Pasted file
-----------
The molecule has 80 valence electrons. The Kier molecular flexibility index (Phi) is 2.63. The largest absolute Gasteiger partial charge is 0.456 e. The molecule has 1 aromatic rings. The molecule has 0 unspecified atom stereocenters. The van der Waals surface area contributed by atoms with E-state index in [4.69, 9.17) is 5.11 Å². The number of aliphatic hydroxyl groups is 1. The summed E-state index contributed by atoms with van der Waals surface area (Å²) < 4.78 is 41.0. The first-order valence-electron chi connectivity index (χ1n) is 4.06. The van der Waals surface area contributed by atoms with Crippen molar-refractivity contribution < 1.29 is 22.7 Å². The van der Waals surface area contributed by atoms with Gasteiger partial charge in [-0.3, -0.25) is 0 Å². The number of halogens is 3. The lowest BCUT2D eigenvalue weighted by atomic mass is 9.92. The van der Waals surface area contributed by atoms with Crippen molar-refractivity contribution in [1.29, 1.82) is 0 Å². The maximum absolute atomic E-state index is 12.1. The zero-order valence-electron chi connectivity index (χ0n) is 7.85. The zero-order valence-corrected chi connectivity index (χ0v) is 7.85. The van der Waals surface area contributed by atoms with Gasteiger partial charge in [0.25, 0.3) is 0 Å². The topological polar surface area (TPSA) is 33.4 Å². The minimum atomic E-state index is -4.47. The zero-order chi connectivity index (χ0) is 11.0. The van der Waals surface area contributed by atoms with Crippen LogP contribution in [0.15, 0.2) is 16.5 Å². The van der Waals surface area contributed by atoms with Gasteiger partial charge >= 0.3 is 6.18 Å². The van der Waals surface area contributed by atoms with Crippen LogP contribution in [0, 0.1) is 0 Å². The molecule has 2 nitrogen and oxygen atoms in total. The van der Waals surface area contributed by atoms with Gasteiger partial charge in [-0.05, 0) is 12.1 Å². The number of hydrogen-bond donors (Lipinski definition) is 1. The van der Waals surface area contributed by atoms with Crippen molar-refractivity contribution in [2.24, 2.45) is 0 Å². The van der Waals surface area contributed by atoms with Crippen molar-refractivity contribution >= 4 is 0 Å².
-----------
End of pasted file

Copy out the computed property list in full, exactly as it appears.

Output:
The molecule has 80 valence electrons. The Kier molecular flexibility index (Phi) is 2.63. The largest absolute Gasteiger partial charge is 0.456 e. The molecule has 1 aromatic rings. The molecule has 0 unspecified atom stereocenters. The van der Waals surface area contributed by atoms with E-state index in [4.69, 9.17) is 5.11 Å². The number of aliphatic hydroxyl groups is 1. The summed E-state index contributed by atoms with van der Waals surface area (Å²) < 4.78 is 41.0. The first-order valence-electron chi connectivity index (χ1n) is 4.06. The van der Waals surface area contributed by atoms with Crippen molar-refractivity contribution < 1.29 is 22.7 Å². The van der Waals surface area contributed by atoms with Gasteiger partial charge in [-0.3, -0.25) is 0 Å². The number of halogens is 3. The lowest BCUT2D eigenvalue weighted by atomic mass is 9.92. The van der Waals surface area contributed by atoms with Crippen molar-refractivity contribution in [1.29, 1.82) is 0 Å². The maximum absolute atomic E-state index is 12.1. The zero-order valence-electron chi connectivity index (χ0n) is 7.85. The zero-order valence-corrected chi connectivity index (χ0v) is 7.85. The van der Waals surface area contributed by atoms with Gasteiger partial charge in [0.25, 0.3) is 0 Å². The topological polar surface area (TPSA) is 33.4 Å². The minimum atomic E-state index is -4.47. The zero-order chi connectivity index (χ0) is 11.0. The van der Waals surface area contributed by atoms with Crippen LogP contribution in [0.15, 0.2) is 16.5 Å². The van der Waals surface area contributed by atoms with Gasteiger partial charge >= 0.3 is 6.18 Å². The van der Waals surface area contributed by atoms with Crippen LogP contribution in [0, 0.1) is 0 Å². The molecule has 2 nitrogen and oxygen atoms in total. The van der Waals surface area contributed by atoms with Gasteiger partial charge in [-0.05, 0) is 12.1 Å². The number of hydrogen-bond donors (Lipinski definition) is 1. The van der Waals surface area contributed by atoms with Crippen molar-refractivity contribution in [2.24, 2.45) is 0 Å². The van der Waals surface area contributed by atoms with Crippen molar-refractivity contribution >= 4 is 0 Å².